The Athenaeum was completely destroyed in the 1906 earthquake and many commented that it was a good thing it didn’t hit when the theater was occupied. Three days earlier, nearly every kid in town was in there for choir practice before the upcoming Sunday School convention. Ernest Finley wrote the best obit in his 1932 reminisces:
The Athenaeum went down at the time of the earthquake, together with everything else in that entire block…the Athenaeum was built by T. J. Ludwig, active here as a contractor at that time, and its plan of construction was much criticized. Resting on the side walls of the building were great trusses which stretched across from one wall to another and from these the auditorium was practically suspended in air. There was some underneath support, but not too much. There was no regulation of such matters in those days. This type of construction would not now be permitted anywhere. After the building collapsed, investigation showed that certain beams in the great trusses, which were entirely of redwood, had decayed at the edges. It is not improbable that, had the building continued in use many years longer, some of these beams might have given way under the tremendous strain and a holocaust far greater than that occasioned by the earthquake itself might have resulted.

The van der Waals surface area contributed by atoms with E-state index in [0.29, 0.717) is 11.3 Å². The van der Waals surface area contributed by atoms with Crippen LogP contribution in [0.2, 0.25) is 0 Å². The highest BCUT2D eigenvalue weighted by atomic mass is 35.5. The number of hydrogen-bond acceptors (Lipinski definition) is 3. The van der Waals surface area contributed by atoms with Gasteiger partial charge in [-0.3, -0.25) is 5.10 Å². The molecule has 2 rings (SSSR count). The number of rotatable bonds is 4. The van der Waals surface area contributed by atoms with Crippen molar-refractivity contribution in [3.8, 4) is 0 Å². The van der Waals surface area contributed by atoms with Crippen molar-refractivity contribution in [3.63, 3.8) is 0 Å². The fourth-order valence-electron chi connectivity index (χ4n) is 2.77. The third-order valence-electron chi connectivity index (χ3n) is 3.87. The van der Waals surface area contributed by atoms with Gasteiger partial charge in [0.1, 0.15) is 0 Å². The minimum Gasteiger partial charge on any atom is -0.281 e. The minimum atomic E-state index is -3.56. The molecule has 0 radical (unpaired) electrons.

Oddly, some of the early hype about the theater focused on the impossibility of its collapse. The Democrat promised before construction began that it was to be an “earthquake proof building,” and a few days before it opened, the paper offered a commentary on the safety of the Athenaeum and the new courthouse. “This is a good time to kill the idle street talk we hear about one building being unsafe, and another one just ready to topple over…So will Santa Rosa outgrow the little fellows who go whining about the streets. If none of them die until they are killed by the falling of Athenaeum, or the new Court House, they will survive a hundred years, which would be a greater misfortune to the city than the fall of both those substantial and elegant structures.”